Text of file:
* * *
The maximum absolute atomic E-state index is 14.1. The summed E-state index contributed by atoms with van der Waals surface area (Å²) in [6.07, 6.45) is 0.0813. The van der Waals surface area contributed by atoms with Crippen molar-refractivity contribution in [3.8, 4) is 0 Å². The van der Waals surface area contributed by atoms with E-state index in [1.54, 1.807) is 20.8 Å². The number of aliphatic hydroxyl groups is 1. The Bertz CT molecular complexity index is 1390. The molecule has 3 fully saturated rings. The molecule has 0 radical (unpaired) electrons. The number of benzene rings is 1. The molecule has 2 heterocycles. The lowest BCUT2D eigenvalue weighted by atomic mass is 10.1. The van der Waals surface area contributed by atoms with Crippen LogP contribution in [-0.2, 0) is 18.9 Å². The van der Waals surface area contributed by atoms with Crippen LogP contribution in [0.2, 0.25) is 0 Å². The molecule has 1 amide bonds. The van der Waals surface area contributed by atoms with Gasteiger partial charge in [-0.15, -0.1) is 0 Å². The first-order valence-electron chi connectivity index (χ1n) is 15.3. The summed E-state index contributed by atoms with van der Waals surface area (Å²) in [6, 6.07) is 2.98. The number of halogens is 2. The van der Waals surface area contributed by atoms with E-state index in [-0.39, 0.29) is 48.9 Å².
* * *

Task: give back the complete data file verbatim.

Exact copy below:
The maximum absolute atomic E-state index is 14.1. The summed E-state index contributed by atoms with van der Waals surface area (Å²) in [6.07, 6.45) is 0.0813. The van der Waals surface area contributed by atoms with Crippen molar-refractivity contribution in [3.8, 4) is 0 Å². The van der Waals surface area contributed by atoms with E-state index in [1.54, 1.807) is 20.8 Å². The number of aliphatic hydroxyl groups is 1. The Bertz CT molecular complexity index is 1390. The molecule has 3 fully saturated rings. The molecule has 0 radical (unpaired) electrons. The number of benzene rings is 1. The molecule has 2 heterocycles. The lowest BCUT2D eigenvalue weighted by atomic mass is 10.1. The van der Waals surface area contributed by atoms with Crippen LogP contribution in [-0.2, 0) is 18.9 Å². The van der Waals surface area contributed by atoms with Crippen LogP contribution in [0.2, 0.25) is 0 Å². The molecule has 1 amide bonds. The van der Waals surface area contributed by atoms with Gasteiger partial charge in [-0.15, -0.1) is 0 Å². The first-order valence-electron chi connectivity index (χ1n) is 15.3. The summed E-state index contributed by atoms with van der Waals surface area (Å²) in [6, 6.07) is 2.98. The number of halogens is 2. The van der Waals surface area contributed by atoms with E-state index in [-0.39, 0.29) is 48.9 Å².